Mukherjee, M. (2017). Educating the heart and the mind: Conceptualizing inclusive pedagogy for sustainable development. Educational Philosophy and Theory, 49(5), 531‑549.

Sachs, J. D. (2015). The age of sustainable development. Columbia University Press.

Singh, A. S., & Segatto, A. P. (2020). Challenges for education for sustainability in business courses: A multicase study in Brazilian higher education institutions. International Journal of Sustainability in Higher Education, 21(2), 264‑280.

UNESCO. (2020). Education for sustainable development for 2030 toolbox. UNESCO.

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A sustainable supply chain professional with an experience in the manufacturing and service fiels, more specifically in the energy sector. A higher education teacher and researcher; responsibilities in curricula management, revision and development, as well as their implementation and evaluation.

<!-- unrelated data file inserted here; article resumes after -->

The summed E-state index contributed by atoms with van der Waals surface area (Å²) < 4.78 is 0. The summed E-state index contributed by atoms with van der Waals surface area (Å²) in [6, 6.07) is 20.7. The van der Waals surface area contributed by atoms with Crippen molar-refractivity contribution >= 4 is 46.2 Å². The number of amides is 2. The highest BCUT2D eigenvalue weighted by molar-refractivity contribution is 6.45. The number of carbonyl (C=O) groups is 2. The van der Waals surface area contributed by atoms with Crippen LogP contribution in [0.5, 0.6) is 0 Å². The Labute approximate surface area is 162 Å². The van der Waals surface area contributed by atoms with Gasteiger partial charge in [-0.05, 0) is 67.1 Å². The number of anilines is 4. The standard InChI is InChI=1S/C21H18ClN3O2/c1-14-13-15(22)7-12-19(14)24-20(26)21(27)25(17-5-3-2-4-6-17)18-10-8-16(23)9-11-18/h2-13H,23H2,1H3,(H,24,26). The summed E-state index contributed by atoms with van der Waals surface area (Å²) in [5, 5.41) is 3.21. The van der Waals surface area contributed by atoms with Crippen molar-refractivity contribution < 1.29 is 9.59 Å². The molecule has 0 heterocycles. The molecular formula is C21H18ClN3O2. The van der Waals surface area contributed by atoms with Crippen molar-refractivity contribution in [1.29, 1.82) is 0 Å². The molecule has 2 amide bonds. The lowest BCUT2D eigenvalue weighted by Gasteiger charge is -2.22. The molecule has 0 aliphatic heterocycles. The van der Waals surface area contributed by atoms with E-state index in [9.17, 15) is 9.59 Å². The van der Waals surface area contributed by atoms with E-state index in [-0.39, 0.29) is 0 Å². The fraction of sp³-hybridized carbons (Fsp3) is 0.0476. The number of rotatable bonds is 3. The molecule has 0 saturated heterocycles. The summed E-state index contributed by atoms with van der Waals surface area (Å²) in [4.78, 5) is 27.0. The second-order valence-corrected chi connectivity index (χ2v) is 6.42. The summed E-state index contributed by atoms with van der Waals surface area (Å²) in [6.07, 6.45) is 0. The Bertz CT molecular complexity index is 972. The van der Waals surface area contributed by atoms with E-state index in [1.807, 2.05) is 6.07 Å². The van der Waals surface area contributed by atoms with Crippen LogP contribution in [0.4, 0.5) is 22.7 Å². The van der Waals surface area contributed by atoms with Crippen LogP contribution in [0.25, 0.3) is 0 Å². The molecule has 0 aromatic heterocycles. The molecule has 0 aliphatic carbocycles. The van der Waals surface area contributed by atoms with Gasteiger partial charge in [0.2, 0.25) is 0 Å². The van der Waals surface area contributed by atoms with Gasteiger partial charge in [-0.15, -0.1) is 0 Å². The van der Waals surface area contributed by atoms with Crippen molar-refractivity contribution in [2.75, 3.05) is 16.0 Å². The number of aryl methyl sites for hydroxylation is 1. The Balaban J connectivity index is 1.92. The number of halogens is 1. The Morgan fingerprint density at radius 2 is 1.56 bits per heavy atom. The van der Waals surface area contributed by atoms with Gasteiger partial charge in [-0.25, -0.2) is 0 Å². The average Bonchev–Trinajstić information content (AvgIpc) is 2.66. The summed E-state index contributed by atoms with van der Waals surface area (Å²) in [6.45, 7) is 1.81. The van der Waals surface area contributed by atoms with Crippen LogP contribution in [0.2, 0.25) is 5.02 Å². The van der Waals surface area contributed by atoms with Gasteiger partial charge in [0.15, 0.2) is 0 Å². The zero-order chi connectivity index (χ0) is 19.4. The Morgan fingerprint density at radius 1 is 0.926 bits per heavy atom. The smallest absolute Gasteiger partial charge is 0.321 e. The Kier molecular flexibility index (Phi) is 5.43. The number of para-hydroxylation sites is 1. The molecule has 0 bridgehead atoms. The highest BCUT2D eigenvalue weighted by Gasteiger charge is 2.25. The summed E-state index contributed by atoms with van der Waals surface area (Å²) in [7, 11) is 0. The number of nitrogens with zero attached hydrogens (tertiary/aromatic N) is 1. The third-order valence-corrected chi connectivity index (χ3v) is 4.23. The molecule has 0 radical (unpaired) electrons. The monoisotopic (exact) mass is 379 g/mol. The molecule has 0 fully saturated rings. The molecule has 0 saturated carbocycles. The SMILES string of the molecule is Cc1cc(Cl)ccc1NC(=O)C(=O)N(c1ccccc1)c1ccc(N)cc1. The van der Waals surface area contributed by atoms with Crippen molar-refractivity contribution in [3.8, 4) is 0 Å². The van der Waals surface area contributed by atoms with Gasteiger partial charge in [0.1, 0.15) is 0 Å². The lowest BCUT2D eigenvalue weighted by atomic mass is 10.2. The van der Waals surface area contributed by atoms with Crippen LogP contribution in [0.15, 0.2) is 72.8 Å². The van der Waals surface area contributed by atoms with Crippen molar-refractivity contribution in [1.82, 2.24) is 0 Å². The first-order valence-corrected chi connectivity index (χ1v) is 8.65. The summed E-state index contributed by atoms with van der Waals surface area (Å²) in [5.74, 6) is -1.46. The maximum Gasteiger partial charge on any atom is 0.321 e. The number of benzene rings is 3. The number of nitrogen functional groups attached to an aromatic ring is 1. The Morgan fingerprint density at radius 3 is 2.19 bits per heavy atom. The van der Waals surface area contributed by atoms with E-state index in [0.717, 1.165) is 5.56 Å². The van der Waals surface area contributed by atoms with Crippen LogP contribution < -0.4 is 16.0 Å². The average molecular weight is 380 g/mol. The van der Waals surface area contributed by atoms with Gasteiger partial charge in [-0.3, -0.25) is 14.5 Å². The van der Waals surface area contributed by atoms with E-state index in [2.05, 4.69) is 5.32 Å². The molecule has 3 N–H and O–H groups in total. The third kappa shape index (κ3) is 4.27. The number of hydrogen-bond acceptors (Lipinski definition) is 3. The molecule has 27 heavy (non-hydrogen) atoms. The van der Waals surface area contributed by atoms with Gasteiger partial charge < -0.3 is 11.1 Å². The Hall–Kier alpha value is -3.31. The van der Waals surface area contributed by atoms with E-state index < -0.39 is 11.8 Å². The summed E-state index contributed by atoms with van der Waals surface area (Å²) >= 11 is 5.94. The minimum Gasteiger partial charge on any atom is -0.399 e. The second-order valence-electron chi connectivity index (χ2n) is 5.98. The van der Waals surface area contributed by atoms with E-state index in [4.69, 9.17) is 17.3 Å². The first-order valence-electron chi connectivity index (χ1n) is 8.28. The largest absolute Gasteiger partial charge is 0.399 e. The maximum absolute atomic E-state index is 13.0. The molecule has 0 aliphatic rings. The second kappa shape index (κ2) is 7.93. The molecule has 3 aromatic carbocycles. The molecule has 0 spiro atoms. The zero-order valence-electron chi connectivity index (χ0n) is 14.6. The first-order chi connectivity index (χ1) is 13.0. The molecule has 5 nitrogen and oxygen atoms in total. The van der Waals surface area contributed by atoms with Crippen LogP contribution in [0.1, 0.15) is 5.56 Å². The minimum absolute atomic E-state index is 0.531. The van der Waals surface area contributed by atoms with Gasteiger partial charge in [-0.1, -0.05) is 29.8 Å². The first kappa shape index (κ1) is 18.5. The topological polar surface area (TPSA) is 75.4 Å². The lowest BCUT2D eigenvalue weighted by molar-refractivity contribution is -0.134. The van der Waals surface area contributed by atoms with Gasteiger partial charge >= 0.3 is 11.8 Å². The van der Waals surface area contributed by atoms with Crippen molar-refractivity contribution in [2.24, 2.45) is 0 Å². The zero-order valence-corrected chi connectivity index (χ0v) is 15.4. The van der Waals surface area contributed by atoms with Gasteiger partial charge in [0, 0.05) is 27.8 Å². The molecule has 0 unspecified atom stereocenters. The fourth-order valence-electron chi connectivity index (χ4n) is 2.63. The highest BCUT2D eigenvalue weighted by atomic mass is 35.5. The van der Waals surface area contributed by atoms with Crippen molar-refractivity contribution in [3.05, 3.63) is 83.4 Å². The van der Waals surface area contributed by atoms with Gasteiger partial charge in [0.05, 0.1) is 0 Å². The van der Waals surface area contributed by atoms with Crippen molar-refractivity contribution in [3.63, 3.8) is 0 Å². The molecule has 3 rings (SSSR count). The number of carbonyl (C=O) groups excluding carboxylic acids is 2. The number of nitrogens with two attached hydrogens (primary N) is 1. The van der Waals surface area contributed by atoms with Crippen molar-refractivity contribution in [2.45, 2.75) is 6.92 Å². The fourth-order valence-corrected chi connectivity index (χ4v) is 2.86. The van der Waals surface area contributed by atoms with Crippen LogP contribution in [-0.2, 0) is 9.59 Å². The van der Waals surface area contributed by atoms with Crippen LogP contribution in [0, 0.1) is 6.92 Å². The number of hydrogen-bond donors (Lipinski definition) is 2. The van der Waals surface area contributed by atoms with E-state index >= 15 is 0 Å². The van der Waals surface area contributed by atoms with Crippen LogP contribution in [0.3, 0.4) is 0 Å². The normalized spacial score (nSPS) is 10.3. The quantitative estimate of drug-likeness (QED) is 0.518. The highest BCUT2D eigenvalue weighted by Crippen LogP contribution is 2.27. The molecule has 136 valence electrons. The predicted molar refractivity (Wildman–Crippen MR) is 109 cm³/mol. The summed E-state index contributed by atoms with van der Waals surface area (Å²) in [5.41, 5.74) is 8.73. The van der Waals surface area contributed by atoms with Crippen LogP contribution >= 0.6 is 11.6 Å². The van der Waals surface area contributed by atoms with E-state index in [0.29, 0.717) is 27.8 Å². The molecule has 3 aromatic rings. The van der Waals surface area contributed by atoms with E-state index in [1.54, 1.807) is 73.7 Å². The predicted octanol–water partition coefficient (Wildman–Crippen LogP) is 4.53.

A sustainable supply chain professional with an experience in the manufacturing and service fiels, more specifically in the energy sector. A higher education teacher and researcher; responsibilities in curricula management, revision and development, as well as their implementation and evaluation.